Growing up Catholic, I’ve certainly spent my share of time in the Confessional. As a boy, I’d kneel fearfully in darkness awaiting the priest to open the screen and I’d tell him of my sins for the week. Mostly about the number of swear words I’d used that week (I did my best to quantify my transgressions) and the occasional taking the Lord’s name in vain. Then, with nervous anticipation, I’d await my penance which usually involved a great deal of praying in the back of Church.

Spiritually, I’ve meandered a bit over the years. I’ve confessed a great deal over the years, just not in a Confessional.

Confession is the first step in forgiveness. It’s reflecting upon and acknowledging your actions, or, at times, the lack of them, and asking God to absolve you. In the secular space, I, too, have asked for the forgiveness of others for the times I’ve not lived up to my own Higher standard, for the actions I’ve taken or the lack of them.

Others have also occasionally asked for my forgiveness as well. Forgiveness is always granted, as the weight of holding grudges is more weight than I choose to carry, especially as I get older. I know I’m still far from perfect myself and I like to think I afford others the space to be less than perfect as well.

There is one person, though, I’ve often had a difficult time forgiving.

Me.

Funny how it’s often easier for us to forgive others than it is for us to forgive ourselves.

As I reflect about forgiveness, I realize that self-absolution has never been easy for me. The grudges I chose not to hold towards others I would easily hold against myself, mercilessly holding me perpetually accountable for my actions or lack there of.

Maybe you can relate to not giving yourself the space to be imperfect? To allow yourself to reflect and acknowledge the times in your life where you wish you responded differently, or had taken another path, and then forever beating yourself up for it.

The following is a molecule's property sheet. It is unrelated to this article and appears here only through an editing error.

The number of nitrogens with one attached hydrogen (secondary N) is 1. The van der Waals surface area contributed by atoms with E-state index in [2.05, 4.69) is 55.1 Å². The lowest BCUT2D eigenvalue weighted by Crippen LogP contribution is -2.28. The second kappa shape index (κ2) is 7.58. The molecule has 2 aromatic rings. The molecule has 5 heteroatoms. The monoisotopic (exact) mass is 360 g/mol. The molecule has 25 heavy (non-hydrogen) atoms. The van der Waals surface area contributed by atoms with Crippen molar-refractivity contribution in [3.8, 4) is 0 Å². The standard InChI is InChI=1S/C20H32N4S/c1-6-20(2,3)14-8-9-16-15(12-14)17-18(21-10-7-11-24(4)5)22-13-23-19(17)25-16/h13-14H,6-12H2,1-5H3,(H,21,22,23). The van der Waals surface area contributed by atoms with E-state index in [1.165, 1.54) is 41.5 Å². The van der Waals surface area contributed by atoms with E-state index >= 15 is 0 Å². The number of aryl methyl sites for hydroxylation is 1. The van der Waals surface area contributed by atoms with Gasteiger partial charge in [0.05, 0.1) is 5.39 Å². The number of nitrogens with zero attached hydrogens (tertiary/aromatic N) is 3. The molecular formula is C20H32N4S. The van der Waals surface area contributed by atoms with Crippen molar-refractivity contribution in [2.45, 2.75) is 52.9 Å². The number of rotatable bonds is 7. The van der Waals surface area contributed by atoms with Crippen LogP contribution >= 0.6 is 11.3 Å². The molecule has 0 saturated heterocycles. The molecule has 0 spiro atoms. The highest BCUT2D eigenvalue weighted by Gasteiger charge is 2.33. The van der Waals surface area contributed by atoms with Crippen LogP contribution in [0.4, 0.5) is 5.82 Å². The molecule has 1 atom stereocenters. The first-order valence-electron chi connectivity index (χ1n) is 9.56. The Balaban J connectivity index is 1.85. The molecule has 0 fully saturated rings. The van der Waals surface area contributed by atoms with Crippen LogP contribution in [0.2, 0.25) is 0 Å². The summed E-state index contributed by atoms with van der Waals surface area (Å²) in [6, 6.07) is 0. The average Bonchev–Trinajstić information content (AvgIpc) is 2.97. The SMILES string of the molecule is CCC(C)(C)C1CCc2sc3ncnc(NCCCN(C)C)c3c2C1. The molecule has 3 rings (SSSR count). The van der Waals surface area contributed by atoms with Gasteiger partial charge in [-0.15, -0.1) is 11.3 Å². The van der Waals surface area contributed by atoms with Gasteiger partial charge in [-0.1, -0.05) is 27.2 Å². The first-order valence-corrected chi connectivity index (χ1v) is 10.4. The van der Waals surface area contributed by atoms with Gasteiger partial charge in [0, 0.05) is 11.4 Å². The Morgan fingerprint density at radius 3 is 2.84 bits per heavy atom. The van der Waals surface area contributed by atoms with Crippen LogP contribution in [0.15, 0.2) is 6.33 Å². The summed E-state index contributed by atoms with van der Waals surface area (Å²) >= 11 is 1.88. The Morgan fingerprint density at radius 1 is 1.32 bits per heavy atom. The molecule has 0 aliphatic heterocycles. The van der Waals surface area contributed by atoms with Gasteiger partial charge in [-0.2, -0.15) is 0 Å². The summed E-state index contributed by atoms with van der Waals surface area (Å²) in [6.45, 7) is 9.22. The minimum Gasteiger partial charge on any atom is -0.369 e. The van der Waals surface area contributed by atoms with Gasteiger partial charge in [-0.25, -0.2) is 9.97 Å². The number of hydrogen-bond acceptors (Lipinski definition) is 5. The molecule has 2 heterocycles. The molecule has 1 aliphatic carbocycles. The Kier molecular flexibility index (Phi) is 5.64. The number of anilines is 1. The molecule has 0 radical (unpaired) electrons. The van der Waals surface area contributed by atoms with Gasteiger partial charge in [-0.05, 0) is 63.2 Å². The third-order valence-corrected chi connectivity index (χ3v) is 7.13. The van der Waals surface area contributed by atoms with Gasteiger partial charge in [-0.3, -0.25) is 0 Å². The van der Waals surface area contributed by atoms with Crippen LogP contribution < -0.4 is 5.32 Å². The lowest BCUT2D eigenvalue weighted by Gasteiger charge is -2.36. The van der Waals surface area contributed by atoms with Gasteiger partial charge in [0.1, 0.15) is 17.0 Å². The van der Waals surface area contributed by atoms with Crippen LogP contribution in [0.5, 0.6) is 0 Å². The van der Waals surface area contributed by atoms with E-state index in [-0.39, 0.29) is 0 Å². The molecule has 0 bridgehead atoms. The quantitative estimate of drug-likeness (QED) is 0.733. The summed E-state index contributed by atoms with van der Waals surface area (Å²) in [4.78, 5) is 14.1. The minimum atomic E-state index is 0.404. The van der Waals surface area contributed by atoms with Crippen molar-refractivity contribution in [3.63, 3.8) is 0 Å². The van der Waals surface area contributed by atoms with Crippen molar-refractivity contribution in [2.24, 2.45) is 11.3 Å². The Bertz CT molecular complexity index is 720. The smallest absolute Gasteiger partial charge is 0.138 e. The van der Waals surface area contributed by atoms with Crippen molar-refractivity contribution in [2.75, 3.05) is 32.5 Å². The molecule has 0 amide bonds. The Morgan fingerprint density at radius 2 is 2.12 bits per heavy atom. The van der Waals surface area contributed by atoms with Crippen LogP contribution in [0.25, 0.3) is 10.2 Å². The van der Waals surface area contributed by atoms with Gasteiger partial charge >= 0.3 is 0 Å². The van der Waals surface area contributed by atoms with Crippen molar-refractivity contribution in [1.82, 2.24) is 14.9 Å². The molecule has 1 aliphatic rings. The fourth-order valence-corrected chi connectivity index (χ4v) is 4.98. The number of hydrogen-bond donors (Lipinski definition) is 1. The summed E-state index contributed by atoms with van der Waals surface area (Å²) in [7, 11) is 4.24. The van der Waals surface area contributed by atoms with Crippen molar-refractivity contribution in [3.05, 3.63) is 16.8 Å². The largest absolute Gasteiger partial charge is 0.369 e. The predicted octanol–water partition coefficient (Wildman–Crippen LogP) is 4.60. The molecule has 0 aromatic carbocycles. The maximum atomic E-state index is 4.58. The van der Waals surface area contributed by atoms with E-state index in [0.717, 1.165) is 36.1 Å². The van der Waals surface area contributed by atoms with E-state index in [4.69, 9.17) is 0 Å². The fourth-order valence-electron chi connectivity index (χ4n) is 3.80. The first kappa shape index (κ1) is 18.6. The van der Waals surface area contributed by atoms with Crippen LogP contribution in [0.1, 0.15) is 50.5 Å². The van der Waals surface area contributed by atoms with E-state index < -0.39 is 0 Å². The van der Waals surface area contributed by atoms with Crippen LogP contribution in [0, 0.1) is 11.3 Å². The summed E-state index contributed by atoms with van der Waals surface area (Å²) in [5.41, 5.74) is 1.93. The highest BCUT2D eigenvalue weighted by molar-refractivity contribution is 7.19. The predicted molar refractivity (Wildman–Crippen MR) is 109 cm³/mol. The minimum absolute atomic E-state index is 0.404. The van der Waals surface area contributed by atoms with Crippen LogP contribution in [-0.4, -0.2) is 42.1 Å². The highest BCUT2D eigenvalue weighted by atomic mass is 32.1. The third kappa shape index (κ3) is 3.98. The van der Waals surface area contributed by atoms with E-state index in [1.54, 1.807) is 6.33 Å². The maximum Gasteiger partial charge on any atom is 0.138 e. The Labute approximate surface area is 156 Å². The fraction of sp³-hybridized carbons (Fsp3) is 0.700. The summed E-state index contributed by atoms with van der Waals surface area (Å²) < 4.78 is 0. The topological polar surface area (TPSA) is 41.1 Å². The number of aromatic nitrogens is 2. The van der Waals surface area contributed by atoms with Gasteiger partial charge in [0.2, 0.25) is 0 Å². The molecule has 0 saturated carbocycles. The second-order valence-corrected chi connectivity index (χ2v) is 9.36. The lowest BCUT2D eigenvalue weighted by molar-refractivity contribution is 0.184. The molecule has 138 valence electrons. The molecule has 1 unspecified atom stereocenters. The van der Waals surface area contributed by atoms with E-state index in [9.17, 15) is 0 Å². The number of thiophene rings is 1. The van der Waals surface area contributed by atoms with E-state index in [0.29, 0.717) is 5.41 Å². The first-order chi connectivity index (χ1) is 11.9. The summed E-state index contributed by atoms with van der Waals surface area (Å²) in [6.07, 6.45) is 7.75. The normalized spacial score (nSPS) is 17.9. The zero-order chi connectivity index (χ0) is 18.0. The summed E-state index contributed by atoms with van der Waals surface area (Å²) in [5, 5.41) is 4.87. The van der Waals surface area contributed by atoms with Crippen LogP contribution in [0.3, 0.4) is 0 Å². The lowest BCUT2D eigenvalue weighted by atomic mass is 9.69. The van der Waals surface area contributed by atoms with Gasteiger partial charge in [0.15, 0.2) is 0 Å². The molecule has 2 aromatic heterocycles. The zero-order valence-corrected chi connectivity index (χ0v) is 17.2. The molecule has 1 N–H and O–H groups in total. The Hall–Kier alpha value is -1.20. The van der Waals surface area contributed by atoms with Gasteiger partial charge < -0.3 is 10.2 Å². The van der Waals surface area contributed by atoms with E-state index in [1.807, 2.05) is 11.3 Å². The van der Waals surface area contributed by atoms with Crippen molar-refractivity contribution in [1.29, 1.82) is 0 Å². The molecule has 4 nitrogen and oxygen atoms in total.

Much of this changed for me when I was able to change the most important of all relationships.

The one with me.

The compassion and forgiveness I so easily dispensed to others? I threw a little of that my own way. I cut myself some slack. I accepted that no matter the result, I did the best I could at the time. I compassionately questioned why I’d befriend others yet wouldn’t extend that same level of friendship towards myself.

I stopped emotionally kicking my own ass.

I’m certain my issues with self-forgiveness can be traced back to the self-identity narratives which were created, nurtured, and perpetuated many decades ago. Many of them based in limitation, steeped in unworthiness, rooted in insecurity. What we are willing to accept as true for who we think we are impacts just about everything.

But narratives can be changed, if we are willing to question them.

It’s a conversation worth having.

It’s the most important conversation I’ve ever had.

Perhaps The Greatest Gift You’ll Ever Give Yourself

Perhaps The Greatest Gift You’ll Ever Give Yourself

“Dad, there’s something wrong with the lights.”

My daughter came to me in a panic. The bathroom lights suddenly shut off. Couldn’t turn them back on either. After some investigating, apparently the wind driven rain was getting into one of the plugs on the Christmas lights outside causing the GFCI to engage. 

GFCI is a Ground Fault Circuit Interruptor used primarily in wet areas in and around the home. You probably have these in your home, too. Should any moisture be detected within the electrical outlet the GFCI responds in 1/40th of a second and disables the outlet immediately preventing any damage from being done.

Once we fixed the problem outside I hit the reset on the GFCI and the bathroom lights went back on.

The whole key to the GFCI is awareness. Once it knows of the potential danger involved it’s able to prevent a potential catastrophe.

I wish I had one of those in my mind. An emotional circuit breaker which could sense any negative and disempowering thoughts I may have and disable them before doing any damage.

How life changing would that be?

Our thoughts and words are powerful. Often when we are triggered by outside forces we can habitually react in ways which harm us, either by what we may say to others, or equally as important, by what we may say to ourselves. Specifically, it’s the negative self talk and those habitual responses reinforcing limiting beliefs which damage us more than we realize.